Hydrangea

Located in gardens #2 and #11.

Several of the blue varieties are children from my Grandmother's garden. The summer blooms last for a month or more, then turn a wonderful shade of dusty lavender in the fall. This makes them great for cutting to fill vases all-year long.

The blue shade comes from acidic soil, the pink from alkaline soil. I prefer blue, so I do what my Grandmother did and add leftover coffee or tea (no cream or sugar) to the soil whenever available.

Don't remove the spent blooms until spring, being careful not to disturb any new growth or buds.

Azalea

Located in garden #1.

Not sure of the variety. I purchased it from the Morris Arboretum and just love the unusual lavender shade.

It seems to love the acidic soil from the pine-rich soil of this garden.

Azalea

Located in garden #3 near the patio wall.

This azalea blooms in April and the flowers are brilliant white.

This plant pre-dates my ownership. This is not the best location for this plant, being near a mortar wall, but I found that keeping adding acid (coffee and tea) and compost keeps it very healthy.

Azalea

Located in garden #1.

This was another wonderful purchase from the Morris Arboretum from their plant sale in May. The blooms are pink with white centers. It blooms in late spring, upstaging the other Azaleas on the Lane.

Clematis

Located on the trellis in garden #5.

Deep purple bell-shaped blooms beginning in June.

A nice architectural element in the garden. This plant is so profuse that it almost topples the trellis when in full bloom.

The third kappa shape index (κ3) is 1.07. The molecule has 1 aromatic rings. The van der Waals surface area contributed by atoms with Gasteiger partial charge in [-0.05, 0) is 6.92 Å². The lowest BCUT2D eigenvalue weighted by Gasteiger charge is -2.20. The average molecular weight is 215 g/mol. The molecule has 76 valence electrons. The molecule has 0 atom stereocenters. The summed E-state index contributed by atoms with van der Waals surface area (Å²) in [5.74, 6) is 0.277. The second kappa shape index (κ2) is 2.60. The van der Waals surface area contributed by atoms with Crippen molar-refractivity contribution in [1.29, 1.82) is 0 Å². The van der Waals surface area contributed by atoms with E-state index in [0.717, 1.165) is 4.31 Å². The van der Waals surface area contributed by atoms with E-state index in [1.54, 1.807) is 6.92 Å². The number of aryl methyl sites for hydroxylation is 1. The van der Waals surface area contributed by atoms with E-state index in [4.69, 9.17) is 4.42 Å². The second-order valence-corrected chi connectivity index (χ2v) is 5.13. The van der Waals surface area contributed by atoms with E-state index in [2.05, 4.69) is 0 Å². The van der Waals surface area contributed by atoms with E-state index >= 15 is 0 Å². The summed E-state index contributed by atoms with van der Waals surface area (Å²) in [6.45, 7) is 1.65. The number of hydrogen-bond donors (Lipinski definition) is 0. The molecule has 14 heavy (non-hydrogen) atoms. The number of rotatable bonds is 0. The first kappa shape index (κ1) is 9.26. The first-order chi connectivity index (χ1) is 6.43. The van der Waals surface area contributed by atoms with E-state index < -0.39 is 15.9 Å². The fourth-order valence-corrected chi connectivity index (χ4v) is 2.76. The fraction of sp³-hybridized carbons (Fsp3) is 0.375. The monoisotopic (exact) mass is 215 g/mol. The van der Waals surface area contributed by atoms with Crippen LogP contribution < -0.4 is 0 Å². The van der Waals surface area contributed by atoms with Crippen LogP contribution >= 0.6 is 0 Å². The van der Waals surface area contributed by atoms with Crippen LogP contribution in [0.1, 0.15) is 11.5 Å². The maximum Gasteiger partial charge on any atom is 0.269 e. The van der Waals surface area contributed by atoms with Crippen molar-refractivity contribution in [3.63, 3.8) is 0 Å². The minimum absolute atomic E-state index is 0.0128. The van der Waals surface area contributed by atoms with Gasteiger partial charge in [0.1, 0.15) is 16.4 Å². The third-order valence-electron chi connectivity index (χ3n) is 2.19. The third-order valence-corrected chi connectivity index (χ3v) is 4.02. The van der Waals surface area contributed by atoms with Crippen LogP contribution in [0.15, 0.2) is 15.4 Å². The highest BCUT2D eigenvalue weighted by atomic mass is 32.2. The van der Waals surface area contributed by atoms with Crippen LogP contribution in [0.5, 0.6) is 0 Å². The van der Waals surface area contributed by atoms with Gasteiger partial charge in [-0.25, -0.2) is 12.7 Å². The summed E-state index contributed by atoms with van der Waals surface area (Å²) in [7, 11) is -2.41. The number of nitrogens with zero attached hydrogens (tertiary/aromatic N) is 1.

If you trim the spent vines in the summer, you will see another flush of flowers through the summer months. Keep its feet wet.

Lambs Ear

Located in garden #2.

Lamb's Ears is a low growing spreader with very fuzzy, pale, silvery gray-green foliage. Grown for its soft textured leaves, this plant adds a different shade of green to the top of the property.

Black-eyed Susan

Located in gardens #3, 4 and 6.

Can anyone ever have enough bright yellow flowers in the garden? I think not.

These plants will fill the house with flowers from July through September, and never deplete the gardens. They are profuse growers and are easily divided. Best of all, the finch and butterflies love them.

Daylillies

Located in gardens #1, 7, 9 and 10.

These flowers brighten-up the gardens from June through August. Just when you think they are finished, another one pops!

There are several varieties from orange to yellow. They are easy to grow and maintain.

Echinacea/Cone flower

Located in garden #3, 4 and 6.

These flowers grow in and around the Black-eyed Susan and the combination of their deep pink with the bright yellow is stunning.

Great for cutting, but leave some for the finch. These colorful little birds will pick the spiny centers clean through October.

Lacecap Hydrangea

Located in garden #5.

Blooms June through July. This blue variety is very showy in early summer. Keep it well watered through the summer months and enjoy its lovely muted tones into the fall.

Oakleaf Hydrangea

Located in garden #2.

Blooms July through August. This lovely bush has large white cone-shaped blooms. It's only a few years old and has tripled in size each year. It loves the shade from the magnolia tree. Couple that with a good dose of compost periodically, and it will grow to be one of the most magnificent plants in the garden.

Raspberries

Located in garden #7.

Enjoy the fresh fruits in late June through early July. I eat them right off the bushes, or as an early morning breakfast treat with my cereal. There are wonderful recipes for rasberry salad dressings or syrups for sundae toppings.